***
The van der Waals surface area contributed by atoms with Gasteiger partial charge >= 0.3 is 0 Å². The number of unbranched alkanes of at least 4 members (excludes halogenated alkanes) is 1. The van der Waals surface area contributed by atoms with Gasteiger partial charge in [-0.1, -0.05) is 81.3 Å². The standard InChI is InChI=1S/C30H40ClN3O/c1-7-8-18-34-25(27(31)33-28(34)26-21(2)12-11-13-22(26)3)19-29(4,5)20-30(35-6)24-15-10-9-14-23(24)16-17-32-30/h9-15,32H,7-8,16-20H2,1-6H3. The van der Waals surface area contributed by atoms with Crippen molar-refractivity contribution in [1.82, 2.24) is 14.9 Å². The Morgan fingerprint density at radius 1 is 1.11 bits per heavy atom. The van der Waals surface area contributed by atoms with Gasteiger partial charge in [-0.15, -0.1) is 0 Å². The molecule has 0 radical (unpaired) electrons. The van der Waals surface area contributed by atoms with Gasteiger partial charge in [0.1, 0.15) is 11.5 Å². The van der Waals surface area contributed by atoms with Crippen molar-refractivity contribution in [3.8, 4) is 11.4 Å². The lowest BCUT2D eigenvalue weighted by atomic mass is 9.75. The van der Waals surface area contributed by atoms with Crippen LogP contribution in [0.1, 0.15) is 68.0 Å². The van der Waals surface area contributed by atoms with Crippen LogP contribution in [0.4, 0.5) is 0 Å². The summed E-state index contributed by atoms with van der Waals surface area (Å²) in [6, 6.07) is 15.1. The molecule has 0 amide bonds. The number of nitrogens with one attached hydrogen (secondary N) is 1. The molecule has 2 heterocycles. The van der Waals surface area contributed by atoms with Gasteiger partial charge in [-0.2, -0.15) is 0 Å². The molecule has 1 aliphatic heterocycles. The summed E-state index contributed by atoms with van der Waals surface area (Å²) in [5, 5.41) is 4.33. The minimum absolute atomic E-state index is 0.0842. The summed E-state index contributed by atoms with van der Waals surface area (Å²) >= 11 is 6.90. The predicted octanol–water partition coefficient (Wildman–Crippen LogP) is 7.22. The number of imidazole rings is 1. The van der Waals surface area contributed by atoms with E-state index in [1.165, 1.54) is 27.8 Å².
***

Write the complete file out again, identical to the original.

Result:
The van der Waals surface area contributed by atoms with Gasteiger partial charge >= 0.3 is 0 Å². The number of unbranched alkanes of at least 4 members (excludes halogenated alkanes) is 1. The van der Waals surface area contributed by atoms with Gasteiger partial charge in [-0.1, -0.05) is 81.3 Å². The standard InChI is InChI=1S/C30H40ClN3O/c1-7-8-18-34-25(27(31)33-28(34)26-21(2)12-11-13-22(26)3)19-29(4,5)20-30(35-6)24-15-10-9-14-23(24)16-17-32-30/h9-15,32H,7-8,16-20H2,1-6H3. The van der Waals surface area contributed by atoms with Crippen molar-refractivity contribution in [1.82, 2.24) is 14.9 Å². The Morgan fingerprint density at radius 1 is 1.11 bits per heavy atom. The van der Waals surface area contributed by atoms with Gasteiger partial charge in [-0.15, -0.1) is 0 Å². The molecule has 0 radical (unpaired) electrons. The van der Waals surface area contributed by atoms with Gasteiger partial charge in [0.1, 0.15) is 11.5 Å². The van der Waals surface area contributed by atoms with Crippen molar-refractivity contribution in [3.8, 4) is 11.4 Å². The lowest BCUT2D eigenvalue weighted by atomic mass is 9.75. The van der Waals surface area contributed by atoms with Crippen LogP contribution in [0.1, 0.15) is 68.0 Å². The van der Waals surface area contributed by atoms with Crippen LogP contribution in [0.4, 0.5) is 0 Å². The summed E-state index contributed by atoms with van der Waals surface area (Å²) in [6, 6.07) is 15.1. The molecule has 0 amide bonds. The number of nitrogens with one attached hydrogen (secondary N) is 1. The molecule has 2 heterocycles. The van der Waals surface area contributed by atoms with Gasteiger partial charge in [-0.2, -0.15) is 0 Å². The molecule has 1 aliphatic heterocycles. The summed E-state index contributed by atoms with van der Waals surface area (Å²) in [5, 5.41) is 4.33. The minimum absolute atomic E-state index is 0.0842. The summed E-state index contributed by atoms with van der Waals surface area (Å²) >= 11 is 6.90. The predicted octanol–water partition coefficient (Wildman–Crippen LogP) is 7.22. The number of imidazole rings is 1. The van der Waals surface area contributed by atoms with E-state index in [1.165, 1.54) is 27.8 Å².